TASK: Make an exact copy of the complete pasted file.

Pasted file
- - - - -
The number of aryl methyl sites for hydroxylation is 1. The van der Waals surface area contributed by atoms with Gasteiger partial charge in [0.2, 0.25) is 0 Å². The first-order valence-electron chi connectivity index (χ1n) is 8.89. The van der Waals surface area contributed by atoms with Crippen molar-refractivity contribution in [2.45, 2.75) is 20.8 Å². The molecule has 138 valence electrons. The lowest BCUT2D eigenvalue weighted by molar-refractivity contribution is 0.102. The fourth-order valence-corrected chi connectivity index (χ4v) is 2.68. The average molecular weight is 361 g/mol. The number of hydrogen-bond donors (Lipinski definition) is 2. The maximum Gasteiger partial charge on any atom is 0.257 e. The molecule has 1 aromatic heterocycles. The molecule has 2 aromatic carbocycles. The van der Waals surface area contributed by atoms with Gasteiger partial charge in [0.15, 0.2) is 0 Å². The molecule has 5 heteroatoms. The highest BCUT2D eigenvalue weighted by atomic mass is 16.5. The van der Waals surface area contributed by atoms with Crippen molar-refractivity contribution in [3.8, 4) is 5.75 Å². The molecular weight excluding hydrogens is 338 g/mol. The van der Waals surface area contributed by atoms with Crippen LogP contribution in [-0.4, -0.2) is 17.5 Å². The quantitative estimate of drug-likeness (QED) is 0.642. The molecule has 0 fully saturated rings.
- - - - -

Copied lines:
The number of aryl methyl sites for hydroxylation is 1. The van der Waals surface area contributed by atoms with Gasteiger partial charge in [0.2, 0.25) is 0 Å². The first-order valence-electron chi connectivity index (χ1n) is 8.89. The van der Waals surface area contributed by atoms with Crippen molar-refractivity contribution in [2.45, 2.75) is 20.8 Å². The molecule has 138 valence electrons. The lowest BCUT2D eigenvalue weighted by molar-refractivity contribution is 0.102. The fourth-order valence-corrected chi connectivity index (χ4v) is 2.68. The average molecular weight is 361 g/mol. The number of hydrogen-bond donors (Lipinski definition) is 2. The maximum Gasteiger partial charge on any atom is 0.257 e. The molecule has 1 aromatic heterocycles. The molecule has 2 aromatic carbocycles. The van der Waals surface area contributed by atoms with Gasteiger partial charge in [0.15, 0.2) is 0 Å². The molecule has 5 heteroatoms. The highest BCUT2D eigenvalue weighted by atomic mass is 16.5. The van der Waals surface area contributed by atoms with Crippen molar-refractivity contribution in [3.8, 4) is 5.75 Å². The molecular weight excluding hydrogens is 338 g/mol. The van der Waals surface area contributed by atoms with Crippen LogP contribution in [-0.4, -0.2) is 17.5 Å². The quantitative estimate of drug-likeness (QED) is 0.642. The molecule has 0 fully saturated rings.